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Welcome to the Pine River Review. Our sight is dedicated to our little homestead located along the Pine River tucked inside the Chippewa Nature Center's 1400 Acres of wild in Michigan's lower penninsula. We love to share our pictures, video, comment, and our own homespun music. Step inside our world as we celebrate this beautiful nook!

Wednesday, September 1, 2010

The Source of a Great River- Part 1

When I was 21 years old back in 1974 I was struck with an urge to explore Africa's Nile river. I was living in Holland at the time and was a veteran vagabond having wandered North America and Europe out of a backpack for the better part of the previous three years. To stuff it all under an acorn cap, I wound up trekking the Nile River from the Pyramids through the Valley of the Kings and then south through Khartoum and further through the Sudd Swamp and onward to Juba in the south of Sudan, over Kabalega Falls in Uganda until I finally I dipped my toe in Lake Victoria and was satisfied. That trip cured my desire to travel by the seat of my pants and I hung up my backpack.
October 1974  A bad case of wanderlust
      I am planing to trek upstream to find the source of the 58 mile Pine River that flows by me now as I write. No, it is not the 3,470 mile Nile of my early days but it feels just as important to me now that I understand this river and where it comes from. I already know where it goes. The Pine collides with the Chippewa river a quarter mile down stream from my house and there loses its identity again and again as it flows into the Tittabawasee and the Saginaw rivers before melting into the Saginaw bay of Lake Huron. There the Rain water that falls on mid-Michigan's farm fields and forests eventually crashes over Niagara falls and out the St. Lawrence to the North Atlantic and the rest of the world.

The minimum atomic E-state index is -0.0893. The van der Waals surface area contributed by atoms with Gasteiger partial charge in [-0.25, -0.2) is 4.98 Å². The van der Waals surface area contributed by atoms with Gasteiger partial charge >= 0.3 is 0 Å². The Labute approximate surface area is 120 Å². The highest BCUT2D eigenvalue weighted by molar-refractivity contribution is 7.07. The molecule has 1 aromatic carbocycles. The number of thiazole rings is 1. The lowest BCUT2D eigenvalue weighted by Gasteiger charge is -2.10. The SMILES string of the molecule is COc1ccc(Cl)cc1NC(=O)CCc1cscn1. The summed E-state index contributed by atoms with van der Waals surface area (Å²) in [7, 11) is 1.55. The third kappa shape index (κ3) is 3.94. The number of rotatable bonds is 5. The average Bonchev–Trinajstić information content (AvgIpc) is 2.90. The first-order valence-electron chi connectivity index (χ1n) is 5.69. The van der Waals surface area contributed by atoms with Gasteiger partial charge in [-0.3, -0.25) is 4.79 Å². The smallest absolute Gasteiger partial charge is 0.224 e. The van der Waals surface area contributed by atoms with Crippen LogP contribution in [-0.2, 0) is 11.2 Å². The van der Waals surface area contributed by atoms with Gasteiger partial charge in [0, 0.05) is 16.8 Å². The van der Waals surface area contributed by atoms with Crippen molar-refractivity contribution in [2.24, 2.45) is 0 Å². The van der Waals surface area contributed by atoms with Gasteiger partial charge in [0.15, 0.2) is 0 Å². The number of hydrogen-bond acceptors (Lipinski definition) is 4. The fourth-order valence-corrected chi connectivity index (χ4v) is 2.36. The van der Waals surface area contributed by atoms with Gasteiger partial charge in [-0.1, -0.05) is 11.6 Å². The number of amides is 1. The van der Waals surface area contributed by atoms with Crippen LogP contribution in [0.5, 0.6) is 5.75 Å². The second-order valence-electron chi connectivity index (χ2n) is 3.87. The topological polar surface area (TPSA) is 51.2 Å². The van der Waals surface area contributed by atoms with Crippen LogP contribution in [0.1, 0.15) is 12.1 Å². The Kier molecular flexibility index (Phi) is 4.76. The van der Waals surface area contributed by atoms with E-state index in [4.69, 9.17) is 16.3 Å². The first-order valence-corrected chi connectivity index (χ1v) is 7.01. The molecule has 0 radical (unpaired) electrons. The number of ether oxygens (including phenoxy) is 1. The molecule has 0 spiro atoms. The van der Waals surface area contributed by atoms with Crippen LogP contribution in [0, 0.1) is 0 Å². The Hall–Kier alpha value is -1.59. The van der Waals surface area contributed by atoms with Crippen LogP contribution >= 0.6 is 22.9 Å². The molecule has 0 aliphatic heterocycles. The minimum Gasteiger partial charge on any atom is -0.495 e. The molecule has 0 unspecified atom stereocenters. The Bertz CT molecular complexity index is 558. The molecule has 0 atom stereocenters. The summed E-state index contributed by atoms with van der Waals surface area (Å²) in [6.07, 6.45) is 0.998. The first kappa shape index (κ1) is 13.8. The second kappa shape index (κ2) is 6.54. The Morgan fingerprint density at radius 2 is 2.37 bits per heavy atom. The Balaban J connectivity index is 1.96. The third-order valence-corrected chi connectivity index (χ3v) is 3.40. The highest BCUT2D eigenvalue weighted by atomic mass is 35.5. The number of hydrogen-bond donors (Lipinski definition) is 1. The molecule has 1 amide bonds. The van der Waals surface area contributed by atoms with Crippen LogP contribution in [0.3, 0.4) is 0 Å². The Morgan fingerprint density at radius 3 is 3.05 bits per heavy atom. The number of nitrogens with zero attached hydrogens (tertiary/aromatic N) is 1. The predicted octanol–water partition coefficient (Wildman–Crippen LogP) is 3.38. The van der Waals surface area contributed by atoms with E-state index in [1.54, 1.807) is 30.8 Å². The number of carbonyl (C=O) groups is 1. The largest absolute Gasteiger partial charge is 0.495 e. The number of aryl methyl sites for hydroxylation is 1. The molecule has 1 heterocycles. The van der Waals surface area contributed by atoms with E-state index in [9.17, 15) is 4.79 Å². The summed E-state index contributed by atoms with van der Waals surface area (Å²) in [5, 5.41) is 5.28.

Tonight I think of the great explorers who spend their young lives recklessly for nothing more than to see themselves in the light of mysterious places and to acquire that 'sense' of adventure that colors everything that follows. To have a personal awareness and experience that is not common, to find the comfort in chaos and singularity, is of transient value in this high definition world of shared images. You get soft, you forget the edge is still out there and you get misty staring at old pictures.
   Stay with me over the next two weeks and we shall know this river as few have known it!

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